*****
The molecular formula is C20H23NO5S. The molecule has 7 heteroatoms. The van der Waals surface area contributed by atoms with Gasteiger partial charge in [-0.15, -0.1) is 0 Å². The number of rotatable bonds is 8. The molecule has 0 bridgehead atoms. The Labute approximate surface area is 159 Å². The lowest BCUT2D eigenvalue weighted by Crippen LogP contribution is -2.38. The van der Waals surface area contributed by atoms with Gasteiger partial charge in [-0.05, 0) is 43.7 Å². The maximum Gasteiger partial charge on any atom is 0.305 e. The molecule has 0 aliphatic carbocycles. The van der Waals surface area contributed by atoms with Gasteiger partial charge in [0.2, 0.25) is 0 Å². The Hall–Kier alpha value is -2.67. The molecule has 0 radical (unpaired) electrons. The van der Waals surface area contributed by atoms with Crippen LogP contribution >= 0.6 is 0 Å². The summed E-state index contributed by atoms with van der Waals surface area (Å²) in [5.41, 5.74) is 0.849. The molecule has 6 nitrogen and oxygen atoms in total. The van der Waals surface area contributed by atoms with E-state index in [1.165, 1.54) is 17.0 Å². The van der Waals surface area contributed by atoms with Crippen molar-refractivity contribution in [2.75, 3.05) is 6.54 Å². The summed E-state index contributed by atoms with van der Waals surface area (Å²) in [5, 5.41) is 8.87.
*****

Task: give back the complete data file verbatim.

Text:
The molecular formula is C20H23NO5S. The molecule has 7 heteroatoms. The van der Waals surface area contributed by atoms with Gasteiger partial charge in [-0.15, -0.1) is 0 Å². The number of rotatable bonds is 8. The molecule has 0 bridgehead atoms. The Labute approximate surface area is 159 Å². The lowest BCUT2D eigenvalue weighted by Crippen LogP contribution is -2.38. The van der Waals surface area contributed by atoms with Gasteiger partial charge in [-0.05, 0) is 43.7 Å². The maximum Gasteiger partial charge on any atom is 0.305 e. The molecule has 0 aliphatic carbocycles. The van der Waals surface area contributed by atoms with Gasteiger partial charge in [0.2, 0.25) is 0 Å². The Hall–Kier alpha value is -2.67. The molecule has 0 radical (unpaired) electrons. The van der Waals surface area contributed by atoms with Crippen LogP contribution >= 0.6 is 0 Å². The summed E-state index contributed by atoms with van der Waals surface area (Å²) in [5.41, 5.74) is 0.849. The molecule has 6 nitrogen and oxygen atoms in total. The van der Waals surface area contributed by atoms with E-state index in [1.165, 1.54) is 17.0 Å². The van der Waals surface area contributed by atoms with Crippen molar-refractivity contribution in [2.75, 3.05) is 6.54 Å². The summed E-state index contributed by atoms with van der Waals surface area (Å²) in [5, 5.41) is 8.87.